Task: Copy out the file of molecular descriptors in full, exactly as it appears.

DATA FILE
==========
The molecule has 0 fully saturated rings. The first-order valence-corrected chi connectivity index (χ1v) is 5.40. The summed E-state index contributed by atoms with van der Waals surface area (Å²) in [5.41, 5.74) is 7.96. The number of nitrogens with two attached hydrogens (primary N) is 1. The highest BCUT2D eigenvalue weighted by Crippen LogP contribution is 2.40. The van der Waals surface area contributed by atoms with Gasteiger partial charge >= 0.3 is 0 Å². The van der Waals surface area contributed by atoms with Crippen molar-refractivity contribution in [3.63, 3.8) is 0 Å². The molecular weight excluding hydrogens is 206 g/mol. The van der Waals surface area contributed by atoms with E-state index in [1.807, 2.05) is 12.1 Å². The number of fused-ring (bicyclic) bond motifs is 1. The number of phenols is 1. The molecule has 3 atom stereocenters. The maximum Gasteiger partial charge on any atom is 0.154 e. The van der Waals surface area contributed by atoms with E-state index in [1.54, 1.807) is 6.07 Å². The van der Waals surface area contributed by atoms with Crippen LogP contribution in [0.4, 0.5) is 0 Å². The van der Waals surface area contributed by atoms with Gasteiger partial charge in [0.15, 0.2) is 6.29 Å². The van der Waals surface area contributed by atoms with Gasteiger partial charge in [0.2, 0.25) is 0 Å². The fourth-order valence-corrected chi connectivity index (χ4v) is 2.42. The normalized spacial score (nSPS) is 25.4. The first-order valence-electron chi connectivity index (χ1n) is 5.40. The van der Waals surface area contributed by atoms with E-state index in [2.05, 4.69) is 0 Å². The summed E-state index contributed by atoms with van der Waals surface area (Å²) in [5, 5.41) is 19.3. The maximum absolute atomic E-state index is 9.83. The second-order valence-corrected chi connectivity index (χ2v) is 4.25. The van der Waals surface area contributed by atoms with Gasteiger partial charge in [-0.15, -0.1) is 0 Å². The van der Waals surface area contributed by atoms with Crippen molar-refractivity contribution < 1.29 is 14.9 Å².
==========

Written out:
The molecule has 0 fully saturated rings. The first-order valence-corrected chi connectivity index (χ1v) is 5.40. The summed E-state index contributed by atoms with van der Waals surface area (Å²) in [5.41, 5.74) is 7.96. The number of nitrogens with two attached hydrogens (primary N) is 1. The highest BCUT2D eigenvalue weighted by Crippen LogP contribution is 2.40. The van der Waals surface area contributed by atoms with Gasteiger partial charge >= 0.3 is 0 Å². The van der Waals surface area contributed by atoms with Crippen molar-refractivity contribution in [3.63, 3.8) is 0 Å². The molecular weight excluding hydrogens is 206 g/mol. The van der Waals surface area contributed by atoms with E-state index in [1.807, 2.05) is 12.1 Å². The number of fused-ring (bicyclic) bond motifs is 1. The number of phenols is 1. The molecule has 3 atom stereocenters. The maximum Gasteiger partial charge on any atom is 0.154 e. The van der Waals surface area contributed by atoms with E-state index in [1.54, 1.807) is 6.07 Å². The van der Waals surface area contributed by atoms with Crippen LogP contribution in [0.4, 0.5) is 0 Å². The van der Waals surface area contributed by atoms with Gasteiger partial charge in [0.15, 0.2) is 6.29 Å². The van der Waals surface area contributed by atoms with Gasteiger partial charge in [0.2, 0.25) is 0 Å². The fourth-order valence-corrected chi connectivity index (χ4v) is 2.42. The normalized spacial score (nSPS) is 25.4. The first-order valence-electron chi connectivity index (χ1n) is 5.40. The van der Waals surface area contributed by atoms with E-state index in [2.05, 4.69) is 0 Å². The summed E-state index contributed by atoms with van der Waals surface area (Å²) in [5, 5.41) is 19.3. The maximum absolute atomic E-state index is 9.83. The second-order valence-corrected chi connectivity index (χ2v) is 4.25. The van der Waals surface area contributed by atoms with Gasteiger partial charge in [-0.15, -0.1) is 0 Å². The van der Waals surface area contributed by atoms with Crippen molar-refractivity contribution < 1.29 is 14.9 Å².